The corners....where no broom or mop has gone before!
When I opened the doors, a small army of spiders jumped out at me.

Anyway, I wish I were over exaggerating, but I'm not. Victoria and I gave the whole place a scrub-down the next Saturday morning and now it is much more livable. I spent half my pocket money on cleaning supplies that I don't think I'm going to get reimbursed for, because it's not in my contract goddammit. Now, I digress, back to the mattress....so later on they reported that a new mattress would be delivered on Sunday. I waited with baited breath! A good, comfortable night's sleep, not some chiropractic nightmare!  So, after work on Sunday I prance home and walk into my room to see....nothing has changed. 'Hmm, okay,' I thought, 'must have gotten the rooms mixed up...' So I walk into my roommates much nicer and larger bedroom and see a new large wooden bed frame (a double or queen sized one), but no mattress. 


A view from above.
I'm going to bet that this bed was not purchased new....origin: ignorance is bliss.

I go over to look at it...the middle was made of this odd interlaced, almost fibrous material and was trampoline-y in nature. But still no mattress. And then I wondered if, what it, mattress is just one of those things that is lost in translation. What if this is just the way common folk here in China are expected to sleep. In Japan they sleep on cotton mats on the floor sometimes. Oh joy. I laid down on it and wasn't too displeased. It was better than that plastic, unforgiving nightmare I had been tossing and turning on. When Victoria came back she was confused as I was about the 'new mattress' / 'better bed' we were supposed to get. Since the new mattress freaked her out (she kept saying, "We don't even live like this in Ghana!") we ended up switching rooms because she didn't want to sleep on the new bed and opted to keep her own little stone table.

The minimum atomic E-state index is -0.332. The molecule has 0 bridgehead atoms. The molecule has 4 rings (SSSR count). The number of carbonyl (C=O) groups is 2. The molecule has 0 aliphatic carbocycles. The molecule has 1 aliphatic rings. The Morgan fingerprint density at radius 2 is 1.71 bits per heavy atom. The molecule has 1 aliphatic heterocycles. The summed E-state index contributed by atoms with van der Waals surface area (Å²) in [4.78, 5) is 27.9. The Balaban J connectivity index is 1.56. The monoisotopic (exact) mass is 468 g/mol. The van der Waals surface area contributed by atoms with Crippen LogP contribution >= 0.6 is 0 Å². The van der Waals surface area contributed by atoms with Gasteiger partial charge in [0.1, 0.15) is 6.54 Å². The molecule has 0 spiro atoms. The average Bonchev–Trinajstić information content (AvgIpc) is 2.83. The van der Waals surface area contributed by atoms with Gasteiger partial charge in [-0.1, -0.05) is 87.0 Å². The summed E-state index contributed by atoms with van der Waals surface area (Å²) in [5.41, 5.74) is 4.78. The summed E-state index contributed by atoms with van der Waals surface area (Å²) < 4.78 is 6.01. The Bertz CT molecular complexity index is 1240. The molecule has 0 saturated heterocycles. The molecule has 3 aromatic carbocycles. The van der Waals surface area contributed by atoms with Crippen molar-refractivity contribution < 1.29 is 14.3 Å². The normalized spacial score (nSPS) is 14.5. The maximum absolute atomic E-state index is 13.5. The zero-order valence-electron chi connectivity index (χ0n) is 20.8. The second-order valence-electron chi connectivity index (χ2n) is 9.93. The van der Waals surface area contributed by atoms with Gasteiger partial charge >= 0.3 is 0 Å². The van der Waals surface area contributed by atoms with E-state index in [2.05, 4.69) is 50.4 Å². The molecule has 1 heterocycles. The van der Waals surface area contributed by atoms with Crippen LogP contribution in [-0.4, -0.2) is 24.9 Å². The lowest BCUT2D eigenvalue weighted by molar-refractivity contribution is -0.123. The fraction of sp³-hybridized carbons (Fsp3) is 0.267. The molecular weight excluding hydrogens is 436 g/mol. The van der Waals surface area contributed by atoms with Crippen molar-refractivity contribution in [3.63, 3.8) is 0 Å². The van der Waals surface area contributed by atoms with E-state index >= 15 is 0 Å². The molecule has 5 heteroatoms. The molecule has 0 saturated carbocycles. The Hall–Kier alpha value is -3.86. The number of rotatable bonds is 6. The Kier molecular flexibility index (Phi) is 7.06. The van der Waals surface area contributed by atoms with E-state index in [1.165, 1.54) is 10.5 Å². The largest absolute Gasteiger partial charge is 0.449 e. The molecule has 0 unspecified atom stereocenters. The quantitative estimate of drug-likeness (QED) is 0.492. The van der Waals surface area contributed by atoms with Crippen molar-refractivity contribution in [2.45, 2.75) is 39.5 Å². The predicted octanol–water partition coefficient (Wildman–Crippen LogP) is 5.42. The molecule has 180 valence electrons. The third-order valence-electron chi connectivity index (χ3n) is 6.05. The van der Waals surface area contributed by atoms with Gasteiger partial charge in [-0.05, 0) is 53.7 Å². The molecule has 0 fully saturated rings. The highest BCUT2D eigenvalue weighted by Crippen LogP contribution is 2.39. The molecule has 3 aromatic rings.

I must say, the bigger room was much nicer and I felt a lot better in there. Actually, after spending a night in my old room Victoria came to me and asked, 'how the hell did I live in there?' [insert hysterical laughter] HAHAHAHA...kinda wanted to cry again. She only stayed for a few more days before returning to Ghana to complete some visa paperwork. I really doubt she's coming back...


...and speaking of backs. Thank god I have a chiropractor in my family. I'm starting to have a lot of pain in my shoulders, despite my awesome family sending a few foam mattress pads my way. They are like little heavenly clouds that I sleep on each night - in comparison to NOT having them. I really didn't realize how integral a decent bed was for being able to stand where and how I live. A normal, western bed: probably one of the things I miss the most - call me spoiled, but it's true. 
 
Or maybe I will choose option B? Merry Christmas to me?